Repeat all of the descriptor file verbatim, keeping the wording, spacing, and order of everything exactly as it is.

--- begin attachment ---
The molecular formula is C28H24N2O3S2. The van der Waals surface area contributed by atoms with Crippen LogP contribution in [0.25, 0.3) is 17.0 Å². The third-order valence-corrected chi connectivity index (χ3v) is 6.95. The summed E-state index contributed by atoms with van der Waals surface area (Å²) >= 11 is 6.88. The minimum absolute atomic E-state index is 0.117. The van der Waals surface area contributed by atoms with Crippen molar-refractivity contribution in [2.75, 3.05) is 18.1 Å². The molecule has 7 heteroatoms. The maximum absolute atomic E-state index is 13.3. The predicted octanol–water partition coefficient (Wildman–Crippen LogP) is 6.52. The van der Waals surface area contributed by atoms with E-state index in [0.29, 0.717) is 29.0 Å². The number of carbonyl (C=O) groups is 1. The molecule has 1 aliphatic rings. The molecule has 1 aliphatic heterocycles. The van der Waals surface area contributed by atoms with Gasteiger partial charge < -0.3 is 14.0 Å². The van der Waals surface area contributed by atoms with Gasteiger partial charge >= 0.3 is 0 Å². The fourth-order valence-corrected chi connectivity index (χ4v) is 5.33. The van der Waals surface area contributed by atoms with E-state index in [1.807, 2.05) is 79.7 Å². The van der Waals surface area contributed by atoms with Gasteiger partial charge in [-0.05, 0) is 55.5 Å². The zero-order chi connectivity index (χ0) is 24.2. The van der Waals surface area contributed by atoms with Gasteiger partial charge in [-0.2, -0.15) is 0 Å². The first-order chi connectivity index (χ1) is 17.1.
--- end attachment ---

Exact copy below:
The molecular formula is C28H24N2O3S2. The van der Waals surface area contributed by atoms with Crippen LogP contribution in [0.25, 0.3) is 17.0 Å². The third-order valence-corrected chi connectivity index (χ3v) is 6.95. The summed E-state index contributed by atoms with van der Waals surface area (Å²) >= 11 is 6.88. The minimum absolute atomic E-state index is 0.117. The van der Waals surface area contributed by atoms with Crippen molar-refractivity contribution in [2.75, 3.05) is 18.1 Å². The molecule has 7 heteroatoms. The maximum absolute atomic E-state index is 13.3. The predicted octanol–water partition coefficient (Wildman–Crippen LogP) is 6.52. The van der Waals surface area contributed by atoms with E-state index in [0.29, 0.717) is 29.0 Å². The number of carbonyl (C=O) groups is 1. The molecule has 1 aliphatic rings. The molecule has 1 aliphatic heterocycles. The van der Waals surface area contributed by atoms with Gasteiger partial charge < -0.3 is 14.0 Å². The van der Waals surface area contributed by atoms with Gasteiger partial charge >= 0.3 is 0 Å². The fourth-order valence-corrected chi connectivity index (χ4v) is 5.33. The van der Waals surface area contributed by atoms with E-state index in [1.807, 2.05) is 79.7 Å². The van der Waals surface area contributed by atoms with Gasteiger partial charge in [-0.05, 0) is 55.5 Å². The zero-order chi connectivity index (χ0) is 24.2. The van der Waals surface area contributed by atoms with Gasteiger partial charge in [-0.2, -0.15) is 0 Å². The first-order chi connectivity index (χ1) is 17.1.